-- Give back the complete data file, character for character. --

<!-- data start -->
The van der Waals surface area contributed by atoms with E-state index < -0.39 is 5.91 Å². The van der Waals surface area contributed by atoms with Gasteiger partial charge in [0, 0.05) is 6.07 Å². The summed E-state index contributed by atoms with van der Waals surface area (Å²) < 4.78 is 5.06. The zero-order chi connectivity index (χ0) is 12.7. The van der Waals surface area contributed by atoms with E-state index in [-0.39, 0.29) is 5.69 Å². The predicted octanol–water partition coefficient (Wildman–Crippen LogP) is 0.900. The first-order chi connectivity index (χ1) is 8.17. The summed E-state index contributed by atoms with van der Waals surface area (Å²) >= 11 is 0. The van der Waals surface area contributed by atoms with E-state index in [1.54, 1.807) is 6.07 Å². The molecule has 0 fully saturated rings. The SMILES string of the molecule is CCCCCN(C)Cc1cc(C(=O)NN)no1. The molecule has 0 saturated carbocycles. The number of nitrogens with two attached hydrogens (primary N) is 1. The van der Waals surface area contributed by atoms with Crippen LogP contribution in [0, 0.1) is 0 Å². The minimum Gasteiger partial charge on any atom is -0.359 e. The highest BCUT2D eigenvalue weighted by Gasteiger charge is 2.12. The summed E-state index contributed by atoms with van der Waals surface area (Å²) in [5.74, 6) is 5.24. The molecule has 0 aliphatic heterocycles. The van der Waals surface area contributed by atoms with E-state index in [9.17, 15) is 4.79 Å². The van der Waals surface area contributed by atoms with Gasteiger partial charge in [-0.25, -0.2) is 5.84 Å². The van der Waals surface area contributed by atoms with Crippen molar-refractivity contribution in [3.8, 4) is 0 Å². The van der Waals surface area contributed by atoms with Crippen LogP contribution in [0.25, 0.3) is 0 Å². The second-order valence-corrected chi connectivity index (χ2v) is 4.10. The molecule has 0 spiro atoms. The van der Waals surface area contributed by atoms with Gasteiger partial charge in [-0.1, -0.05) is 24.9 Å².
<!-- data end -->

The van der Waals surface area contributed by atoms with E-state index < -0.39 is 5.91 Å². The van der Waals surface area contributed by atoms with Gasteiger partial charge in [0, 0.05) is 6.07 Å². The summed E-state index contributed by atoms with van der Waals surface area (Å²) < 4.78 is 5.06. The zero-order chi connectivity index (χ0) is 12.7. The van der Waals surface area contributed by atoms with E-state index in [-0.39, 0.29) is 5.69 Å². The predicted octanol–water partition coefficient (Wildman–Crippen LogP) is 0.900. The first-order chi connectivity index (χ1) is 8.17. The summed E-state index contributed by atoms with van der Waals surface area (Å²) >= 11 is 0. The van der Waals surface area contributed by atoms with E-state index in [1.54, 1.807) is 6.07 Å². The molecule has 0 fully saturated rings. The SMILES string of the molecule is CCCCCN(C)Cc1cc(C(=O)NN)no1. The molecule has 0 saturated carbocycles. The number of nitrogens with two attached hydrogens (primary N) is 1. The van der Waals surface area contributed by atoms with Crippen LogP contribution in [0, 0.1) is 0 Å². The minimum Gasteiger partial charge on any atom is -0.359 e. The highest BCUT2D eigenvalue weighted by Gasteiger charge is 2.12. The summed E-state index contributed by atoms with van der Waals surface area (Å²) in [5.74, 6) is 5.24. The molecule has 0 aliphatic heterocycles. The van der Waals surface area contributed by atoms with E-state index in [9.17, 15) is 4.79 Å². The van der Waals surface area contributed by atoms with Gasteiger partial charge in [-0.25, -0.2) is 5.84 Å². The van der Waals surface area contributed by atoms with Crippen molar-refractivity contribution in [3.8, 4) is 0 Å². The van der Waals surface area contributed by atoms with Crippen LogP contribution in [0.25, 0.3) is 0 Å². The second-order valence-corrected chi connectivity index (χ2v) is 4.10. The molecule has 0 spiro atoms. The van der Waals surface area contributed by atoms with Gasteiger partial charge in [-0.1, -0.05) is 24.9 Å².